Torres was released on unsecured bond and is due for arraignment Oct. 8.

Unwarranted search?

I hadn't heard about this.

See what happens when I'm not paying attention.

Strip-search case settlement reached
Lomi Kriel - Express-News

A tentative settlement has been reached in a federal lawsuit filed against the city by 13 club patrons who claimed they were illegally strip-searched, including an inspection of their breasts and buttocks, during a police raid at a South Side bar notorious for a string of violence.
Details of the settlement have not been released, and City Attorney Michael Bernard said he couldn't discuss it because it is pending. Attorneys for the patrons similarly declined. It is expected to be finalized in about two weeks.

Court filings and internal investigative documents released by the city paint vastly different pictures of that April 2007 night at the Wild Turkey Saloon in the 1400 block of Southwest Military Drive.

The four officers who were eventually suspended for their roles in the case — discipline that police union chiefs termed as “excessive” and solely the result of the incident's publicity — contend no strip search ever took place but that patrons who wanted to use the restroom were simply frisked to ensure they had no drugs or weapons. None of the more than 20 other officers at the scene said they witnessed or knew of a strip search.

But the 11 female plaintiffs described an intimidating scenario in which those needing to use the bar's restroom, and some who were forced to go, had to endure a strip search that included the removal of their bras and them turning around with their underwear down as two female officers visually inspected their buttocks.

The documents describe a police raid that was poorly organized and initially without any supervision. Though the majority of the officers were from the department's Tactical Response Unit, no TRU supervisor ever made the scene, at the last minute forcing two South Side patrol sergeants to take charge.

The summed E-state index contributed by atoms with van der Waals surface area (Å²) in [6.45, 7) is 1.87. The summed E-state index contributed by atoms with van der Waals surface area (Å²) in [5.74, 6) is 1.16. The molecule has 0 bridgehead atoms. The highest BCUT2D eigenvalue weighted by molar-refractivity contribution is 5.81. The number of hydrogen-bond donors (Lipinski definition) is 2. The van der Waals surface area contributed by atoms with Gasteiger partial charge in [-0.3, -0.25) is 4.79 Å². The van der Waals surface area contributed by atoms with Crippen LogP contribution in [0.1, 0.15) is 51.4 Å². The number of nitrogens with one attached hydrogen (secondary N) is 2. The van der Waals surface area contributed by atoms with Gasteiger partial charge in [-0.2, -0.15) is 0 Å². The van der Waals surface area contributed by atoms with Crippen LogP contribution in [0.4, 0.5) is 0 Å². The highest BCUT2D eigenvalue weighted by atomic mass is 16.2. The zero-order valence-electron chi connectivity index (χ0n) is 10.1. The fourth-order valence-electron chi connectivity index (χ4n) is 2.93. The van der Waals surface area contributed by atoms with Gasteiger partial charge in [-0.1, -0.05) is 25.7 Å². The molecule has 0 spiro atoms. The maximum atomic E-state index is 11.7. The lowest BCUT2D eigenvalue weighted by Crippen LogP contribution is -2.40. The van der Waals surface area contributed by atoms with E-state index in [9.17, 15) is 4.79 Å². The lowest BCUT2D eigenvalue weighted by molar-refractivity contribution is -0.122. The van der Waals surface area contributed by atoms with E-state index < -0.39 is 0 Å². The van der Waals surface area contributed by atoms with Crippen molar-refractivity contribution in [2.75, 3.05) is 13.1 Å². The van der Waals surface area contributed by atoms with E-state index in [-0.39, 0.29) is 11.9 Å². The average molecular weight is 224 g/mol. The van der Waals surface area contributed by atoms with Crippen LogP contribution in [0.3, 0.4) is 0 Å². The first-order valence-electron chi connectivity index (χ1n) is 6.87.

In the documents, police officers said the owner of the bar, which had been the site of dozens of police calls including a Mexican Mafia-related homicide weeks before the raid, was angry about the search and threatened to do something about what she termed ongoing police harassment. It was also lawyers for the bar owner who contacted the women after the incident and encouraged them to obtain an attorney to sue the city about the case, according to statements patrons made to police investigators.

The women told them that they didn't know whether they would have otherwise pursued legal action. But the women also told police they felt “violated” and thought that what happened was “wrong.”

Subsequent to the raid, the Texas Alcoholic Beverage Commission revoked the bar's liquor license because, an investigator wrote, it was frequented by the Mexican Mafia, security was lax and it had become “a breeding ground for multiple and widespread acts of violence.”
The TABC investigator also alleged that the club's DJ had concealed details about a September 2007 assault by disabling two video cameras while his girlfriend allegedly cleaned up part of the crime scene.

The owner of the bar, who could not be reached for comment Thursday, also told TABC investigators that Mexican Mafia members had approached her about a business merger, which she said she declined. Thursday, a number listed for the bar was disconnected, and the bar itself appeared closed.

According to a federal lawsuit filed on behalf of the 13 patrons, about 50 people were at the saloon that night in 2007 when, around 1 a.m., “suddenly and without provocation” police “flooded” the bar, blocking the exits, turning off the music and turning on the lights. They cleared and blocked off the restrooms, asked everybody for identification and refused to let anyone leave.

The lawsuit contends the Police Department has an unconstitutional policy of conducting bar checks because, “without regard to the existence of probable cause” and without a search warrant, patrons are detained and prevented from leaving until the bar check is complete. In the Wild Turkey incident, that took almost an hour.

Particularly, the lawsuit says, there was no probable cause for the women's “intrusive strip search” in the restroom, and as a result, they are “physically and emotionally violated.” No drugs or weapons were found on any of the plaintiffs, none of whom was arrested.
But in responses to the lawsuit filed by attorneys for the officers and interviews conducted by police Internal Affairs investigators, a somewhat different scenario is described.

The bar had been having problems for months and was known as a place where Mexican Mafia gang members sold drugs, police said. As officers secured the scene, Sgt. Mark Randle said that to ensure officer safety, he advised the patrons that they could use the restroom but, before doing so, would be searched for weapons and drugs. No one, he said, could leave until vice officers completed the bar check.

As officers questioned patrons with gang-related tattoos, arresting several on outstanding warrants, a small bag of cocaine was found on the floor in the back right corner of the club near a group of women.
Some of those women asked if they could use the restroom and did not seem upset when Officer Diane Tritley said she would have to frisk them, according to her signed statement.